Tsunami survivor's impossible story hits the big screen
Naomi Watts and Ewan McGregor star in The Impossible, a film based on the true story of one family who were caught in the deadly Indian Ocean tsunami.
On 26 December, 2004 a powerful earthquake off the Indonesian coast triggered a tsunami that devastated countries around the Indian Ocean, killing more than 230,000 people.
The Impossible is based on the true story of one of the survivors, Maria Belon, a Spanish tourist who was lounging by a pool in Thailand along with her husband and three young sons when the tsunami hit.
Belon has high praise for director Juan Antonio Bayona, who she says has made an accurate account of her harrowing story for the big screen - with only one discrepancy.
"The ball was yellow and in the film it is red," says Belon, referring to one of her son's Christmas gifts. "The rest is exactly the same."
Bayona recreated the tsunami with a mixture of digital effects and real water surges.
"We created miniatures that were destroyed by a huge wave that we created in a water tank in Spain," he says.
The Spanish director admits it was "crazy" to commit to working with real water rather than a computer generated wave, but he wanted the story to be authentic.
This meant Naomi Watts and Tom Holland, who play mother and son Maria and Lucas, were gulping water in a massive water tank for five weeks.
"Being in the water tank was not something I particularly enjoyed," says Watts.
"Tom loved it. He thought it was his own personal water park everyday, but he's 14 and he's got great athletic abilities, and I'm not close to either of those things," she adds.
The actress, who nearly drowned after being caught in a rip current as a teenager, admits she was scared and found it difficult to film scenes underwater.
But Watts has been rewarded for overcoming her fear of water with a Golden Globe nomination for best actress and she is being tipped as a possible Oscar contender for the role.
Maria Belon is also impressed with her on-screen character.
She describes Watts' performance as "extremely professional, extremely talented, extremely generous and beyond any expectation".
Belon helped Watts throughout the production and assisted with pivotal scenes in Thailand after the family returned to the country for a set visit.
"It was a bit painful sometimes during the whole process of working on the movie but it is pain that is worth going through because we truly believe in this film," says Belon.
Watts praised her off-screen counterpart for the courage it took to share her story.
"Some people who have gone through that kind of shock and disaster, it's hard for them, but she's incredibly articulate and it was really helpful to have that constant reminder of just how serious it was," says Watts.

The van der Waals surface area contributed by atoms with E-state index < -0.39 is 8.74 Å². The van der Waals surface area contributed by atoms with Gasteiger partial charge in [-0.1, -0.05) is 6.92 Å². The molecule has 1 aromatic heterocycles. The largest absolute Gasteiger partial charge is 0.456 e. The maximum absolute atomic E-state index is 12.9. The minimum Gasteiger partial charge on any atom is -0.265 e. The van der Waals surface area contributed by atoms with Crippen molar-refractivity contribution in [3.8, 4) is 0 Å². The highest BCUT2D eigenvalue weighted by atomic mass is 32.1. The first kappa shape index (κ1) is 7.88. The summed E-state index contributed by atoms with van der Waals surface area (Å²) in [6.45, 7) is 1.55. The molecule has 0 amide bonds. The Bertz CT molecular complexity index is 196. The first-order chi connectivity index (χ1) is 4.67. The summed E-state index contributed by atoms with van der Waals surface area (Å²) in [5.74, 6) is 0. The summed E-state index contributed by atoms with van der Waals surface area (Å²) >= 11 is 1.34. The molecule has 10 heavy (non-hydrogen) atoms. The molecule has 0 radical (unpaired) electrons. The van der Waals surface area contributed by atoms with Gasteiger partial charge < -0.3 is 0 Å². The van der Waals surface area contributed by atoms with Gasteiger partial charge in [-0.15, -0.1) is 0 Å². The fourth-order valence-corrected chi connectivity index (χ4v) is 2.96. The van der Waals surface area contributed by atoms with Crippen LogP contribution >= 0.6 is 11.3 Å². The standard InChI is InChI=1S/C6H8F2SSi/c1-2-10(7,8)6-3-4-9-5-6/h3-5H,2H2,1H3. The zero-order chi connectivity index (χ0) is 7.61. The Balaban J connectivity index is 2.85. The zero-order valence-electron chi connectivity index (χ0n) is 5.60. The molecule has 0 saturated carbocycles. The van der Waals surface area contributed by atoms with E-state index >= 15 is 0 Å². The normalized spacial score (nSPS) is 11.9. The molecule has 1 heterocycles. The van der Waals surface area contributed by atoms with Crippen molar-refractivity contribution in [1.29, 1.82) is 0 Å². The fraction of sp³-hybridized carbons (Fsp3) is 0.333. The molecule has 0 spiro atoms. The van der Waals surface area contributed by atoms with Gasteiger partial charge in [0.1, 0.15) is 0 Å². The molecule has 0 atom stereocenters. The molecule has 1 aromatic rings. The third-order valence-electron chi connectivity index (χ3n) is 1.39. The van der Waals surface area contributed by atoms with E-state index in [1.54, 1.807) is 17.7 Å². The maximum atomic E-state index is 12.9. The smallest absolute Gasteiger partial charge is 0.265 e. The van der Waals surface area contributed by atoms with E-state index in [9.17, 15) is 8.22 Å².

Belon says her family agreed their stories could be told as long as the film-makers "took care of the soul of the story".
The director achieved this by involving the Belon family in the production and consulting real-life survivors and volunteers on "every important decision" in the film.
"We were shooting in Thailand in the same place where the story took place, surrounded by people who were there and that was incredibly helpful," says Bayona.
The director says the tsunami survivors he met provided him with "a filter of truth" which helped him choose "the right way" to tell the story.
He trusted his cast with "a lot of improvisation" and filmed key scenes unscripted.
"Ewan, Naomi and Tom threw themselves into the characters in a very brutal way," says Bayona.
Ewan McGregor, who plays Henry, says his 16 years of real-life parenting experience helped him with the role.
"It's not to say that if you didn't have children you wouldn't be able to still act [in the role of] a parent, of course you could, that's our job as actors. But it certainly…deepens it somehow," says McGregor.
"You know what that feels like to be in love with your children. It's a unique love. We don't have that kind of love for any other people in the world," he adds.
The real-life mother that inspired this Hollywood tear-jerker says she wanted to people to understand what it is like "to be alive".
"This personal story had another dimension, a universal dimension, and in that way it was important to tell the story," says Belon.
"I think before the tsunami I was blind. I was a blind person and now I see clearly."